The “north shore” of Lake Superior, the area along MN 61, is a beautiful area filled with state parks and lovely little towns trying to make a living off tourism. Last week we took a trip down 61 to check out a few of the state parks that we had not yet visited. One of them was Split Rock Lighthouse State Park.
Split Rock Lighthouse State Park is located two hours southwest of Grand Portage and an hour northeast of Duluth. Although the park has lots of hiking and some nice camping, its primary claim to fame is the gorgeous Split Rock Lighthouse.
Split Rock Lighthouse is one of the most photographed lighthouses along the Great Lakes. It is now owned and operated by the Minnesota Historical Society which operates a really nice museum, gift shop, and gives tours of the lighthouse every 20 minutes. The lighthouse was built after a November storm in 1905 which caused damage to 29 ships, many of them carrying iron ore to steel mills along the Great Lakes. This prompted Congress to set aside the money for the Split Rock Lighthouse.
Because there was no land access to the lighthouse site, all the building materials had to be brought in by ship and lifted via a derrick up the cliffs to the place where the lighthouse would be built. The lighthouse was completed in two seasons and came in under budget. The lighthouse keeper and two assistants manned the station during the shipping season, generally April through November. The station ran from 1910 until 1969 when it was closed.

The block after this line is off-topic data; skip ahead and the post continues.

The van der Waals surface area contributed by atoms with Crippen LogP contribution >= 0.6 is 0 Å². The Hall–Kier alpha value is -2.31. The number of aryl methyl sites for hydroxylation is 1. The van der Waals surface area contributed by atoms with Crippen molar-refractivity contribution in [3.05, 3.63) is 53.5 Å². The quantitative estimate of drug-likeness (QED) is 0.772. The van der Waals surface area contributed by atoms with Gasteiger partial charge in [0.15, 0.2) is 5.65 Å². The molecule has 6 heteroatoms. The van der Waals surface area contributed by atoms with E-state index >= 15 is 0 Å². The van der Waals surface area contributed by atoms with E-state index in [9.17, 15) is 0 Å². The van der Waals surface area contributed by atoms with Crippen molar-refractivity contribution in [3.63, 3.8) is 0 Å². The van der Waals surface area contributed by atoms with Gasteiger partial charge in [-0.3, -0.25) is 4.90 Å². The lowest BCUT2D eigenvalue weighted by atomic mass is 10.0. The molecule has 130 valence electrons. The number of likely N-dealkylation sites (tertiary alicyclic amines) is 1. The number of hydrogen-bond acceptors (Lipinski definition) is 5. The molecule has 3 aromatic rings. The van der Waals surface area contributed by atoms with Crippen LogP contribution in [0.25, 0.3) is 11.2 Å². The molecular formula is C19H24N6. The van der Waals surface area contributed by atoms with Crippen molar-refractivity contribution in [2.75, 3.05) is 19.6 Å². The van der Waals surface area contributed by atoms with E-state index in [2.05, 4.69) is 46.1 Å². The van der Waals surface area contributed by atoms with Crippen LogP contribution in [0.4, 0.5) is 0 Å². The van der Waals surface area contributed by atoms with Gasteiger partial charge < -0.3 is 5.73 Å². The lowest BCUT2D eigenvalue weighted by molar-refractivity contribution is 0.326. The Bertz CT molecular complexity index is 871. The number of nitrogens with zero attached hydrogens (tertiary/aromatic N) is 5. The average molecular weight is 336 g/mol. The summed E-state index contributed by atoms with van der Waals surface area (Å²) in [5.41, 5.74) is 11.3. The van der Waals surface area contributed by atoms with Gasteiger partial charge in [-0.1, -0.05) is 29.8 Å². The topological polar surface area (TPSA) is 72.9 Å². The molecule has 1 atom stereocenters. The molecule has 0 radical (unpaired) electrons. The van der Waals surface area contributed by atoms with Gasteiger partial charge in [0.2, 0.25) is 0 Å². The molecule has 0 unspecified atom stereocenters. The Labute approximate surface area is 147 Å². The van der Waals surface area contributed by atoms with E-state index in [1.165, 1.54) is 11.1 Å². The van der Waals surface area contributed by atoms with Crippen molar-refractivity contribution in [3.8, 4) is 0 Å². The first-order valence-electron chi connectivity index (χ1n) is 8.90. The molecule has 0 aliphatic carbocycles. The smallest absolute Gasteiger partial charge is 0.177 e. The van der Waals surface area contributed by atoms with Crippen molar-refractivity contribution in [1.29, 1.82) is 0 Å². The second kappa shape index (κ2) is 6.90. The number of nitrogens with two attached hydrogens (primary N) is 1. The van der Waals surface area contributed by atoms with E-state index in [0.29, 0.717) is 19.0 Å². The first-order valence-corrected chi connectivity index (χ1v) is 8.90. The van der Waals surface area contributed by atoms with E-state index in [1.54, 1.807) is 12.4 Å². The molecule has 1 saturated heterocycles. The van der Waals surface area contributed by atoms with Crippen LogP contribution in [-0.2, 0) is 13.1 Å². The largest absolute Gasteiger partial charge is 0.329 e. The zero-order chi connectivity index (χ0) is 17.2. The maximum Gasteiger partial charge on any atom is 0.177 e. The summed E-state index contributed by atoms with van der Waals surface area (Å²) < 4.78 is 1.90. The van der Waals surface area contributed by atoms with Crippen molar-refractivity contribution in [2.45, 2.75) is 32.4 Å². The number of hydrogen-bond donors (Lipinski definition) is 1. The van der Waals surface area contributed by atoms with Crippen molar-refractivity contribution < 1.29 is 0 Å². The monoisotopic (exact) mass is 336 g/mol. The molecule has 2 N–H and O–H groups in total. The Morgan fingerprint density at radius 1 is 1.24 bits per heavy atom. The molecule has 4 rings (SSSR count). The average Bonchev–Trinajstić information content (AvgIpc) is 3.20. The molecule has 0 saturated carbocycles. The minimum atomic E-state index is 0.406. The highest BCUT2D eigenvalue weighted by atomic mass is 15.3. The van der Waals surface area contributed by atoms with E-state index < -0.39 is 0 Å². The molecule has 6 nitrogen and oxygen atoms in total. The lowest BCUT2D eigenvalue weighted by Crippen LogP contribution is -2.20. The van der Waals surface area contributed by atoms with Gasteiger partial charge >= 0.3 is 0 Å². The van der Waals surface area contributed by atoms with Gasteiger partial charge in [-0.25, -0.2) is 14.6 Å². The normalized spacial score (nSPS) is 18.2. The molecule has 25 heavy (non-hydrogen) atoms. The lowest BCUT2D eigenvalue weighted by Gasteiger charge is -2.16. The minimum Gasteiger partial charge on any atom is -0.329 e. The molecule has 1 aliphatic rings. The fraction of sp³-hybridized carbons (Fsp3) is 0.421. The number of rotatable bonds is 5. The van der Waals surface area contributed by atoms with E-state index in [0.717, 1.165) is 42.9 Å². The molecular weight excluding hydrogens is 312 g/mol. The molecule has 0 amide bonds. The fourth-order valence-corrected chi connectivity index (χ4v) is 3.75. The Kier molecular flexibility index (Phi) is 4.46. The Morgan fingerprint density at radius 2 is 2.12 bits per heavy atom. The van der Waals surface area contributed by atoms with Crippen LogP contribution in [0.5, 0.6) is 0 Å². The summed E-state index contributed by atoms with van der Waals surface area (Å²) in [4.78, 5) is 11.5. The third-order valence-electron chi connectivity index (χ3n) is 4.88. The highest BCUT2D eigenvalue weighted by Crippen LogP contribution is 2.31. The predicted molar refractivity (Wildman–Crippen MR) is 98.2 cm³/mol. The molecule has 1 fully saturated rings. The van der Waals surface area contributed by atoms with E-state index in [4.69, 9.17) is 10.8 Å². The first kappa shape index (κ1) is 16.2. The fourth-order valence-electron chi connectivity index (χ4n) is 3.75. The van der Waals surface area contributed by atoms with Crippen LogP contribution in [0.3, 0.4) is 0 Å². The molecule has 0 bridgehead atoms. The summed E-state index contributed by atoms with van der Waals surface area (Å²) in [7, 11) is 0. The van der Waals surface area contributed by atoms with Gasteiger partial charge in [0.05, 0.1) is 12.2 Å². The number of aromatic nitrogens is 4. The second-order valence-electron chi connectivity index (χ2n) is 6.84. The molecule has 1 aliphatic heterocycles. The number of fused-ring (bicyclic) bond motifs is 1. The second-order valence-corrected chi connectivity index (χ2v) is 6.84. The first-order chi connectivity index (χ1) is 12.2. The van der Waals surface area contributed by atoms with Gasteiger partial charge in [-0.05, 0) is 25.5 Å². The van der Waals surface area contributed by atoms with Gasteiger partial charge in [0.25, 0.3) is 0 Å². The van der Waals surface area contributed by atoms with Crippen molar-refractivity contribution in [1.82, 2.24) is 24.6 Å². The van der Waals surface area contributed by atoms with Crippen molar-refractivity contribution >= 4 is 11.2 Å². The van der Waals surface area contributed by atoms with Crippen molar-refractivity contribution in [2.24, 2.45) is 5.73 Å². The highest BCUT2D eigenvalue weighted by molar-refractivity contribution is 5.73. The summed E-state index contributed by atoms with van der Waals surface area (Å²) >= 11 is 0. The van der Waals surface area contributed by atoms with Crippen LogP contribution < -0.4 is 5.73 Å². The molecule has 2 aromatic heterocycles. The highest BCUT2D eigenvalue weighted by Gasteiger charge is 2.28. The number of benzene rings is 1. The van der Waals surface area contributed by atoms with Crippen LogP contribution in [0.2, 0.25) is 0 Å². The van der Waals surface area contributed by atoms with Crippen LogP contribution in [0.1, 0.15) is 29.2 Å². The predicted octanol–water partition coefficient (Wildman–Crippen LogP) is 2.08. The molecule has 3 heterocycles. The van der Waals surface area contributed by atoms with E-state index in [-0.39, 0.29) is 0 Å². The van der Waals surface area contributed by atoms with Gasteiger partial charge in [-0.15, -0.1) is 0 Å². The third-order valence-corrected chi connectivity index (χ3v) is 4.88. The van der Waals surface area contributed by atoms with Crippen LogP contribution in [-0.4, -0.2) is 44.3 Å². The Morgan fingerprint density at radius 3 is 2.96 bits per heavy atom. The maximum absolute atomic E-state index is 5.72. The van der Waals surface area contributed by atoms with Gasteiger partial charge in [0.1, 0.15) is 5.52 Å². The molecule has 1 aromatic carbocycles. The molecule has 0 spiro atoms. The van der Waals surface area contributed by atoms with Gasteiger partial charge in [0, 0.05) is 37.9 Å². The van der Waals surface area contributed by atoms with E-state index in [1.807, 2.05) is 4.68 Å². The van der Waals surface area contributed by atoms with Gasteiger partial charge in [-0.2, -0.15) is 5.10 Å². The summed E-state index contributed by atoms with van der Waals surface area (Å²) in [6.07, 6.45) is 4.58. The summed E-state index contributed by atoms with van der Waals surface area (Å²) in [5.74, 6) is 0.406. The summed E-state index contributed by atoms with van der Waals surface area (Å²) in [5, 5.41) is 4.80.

Everything had to be brought in by boat and lifted to the station (including the people) until a road was completed along the north shore in 1924. The road allowed the station to be kept open year-round and it also allowed tourists to visit. As early as 1927, thousands of tourists visited the lighthouse ever summer. The lighthouse keepers not only maintained the lighthouse, fog horn, and lighthouse lens, they also acted as tour guides.
We took the 20 minute tour, hearing some of the history of the lighthouse, and then walking up the stairs to the stunning Fresnel lens. We also checked out the fog signal room and the lighthouse keeper’s home, restored to its 1924 condition. We talked to the costumed interpreters who were cooking on the wood stove in the house. We also watched an iron ore freighter move across the lake into Two Harbors. One of the interpreters had a list of the ships that would be seen that day and told us what ship it was, where it was from, where it was going, and what time it would get there.
Split Rock Lighthouse was a great place to spend a few hours and learn an interesting part of Great Lakes history. The motto of the lighthouse is “Repels ships – attracts people.” It is doing this today as effectively as it always has.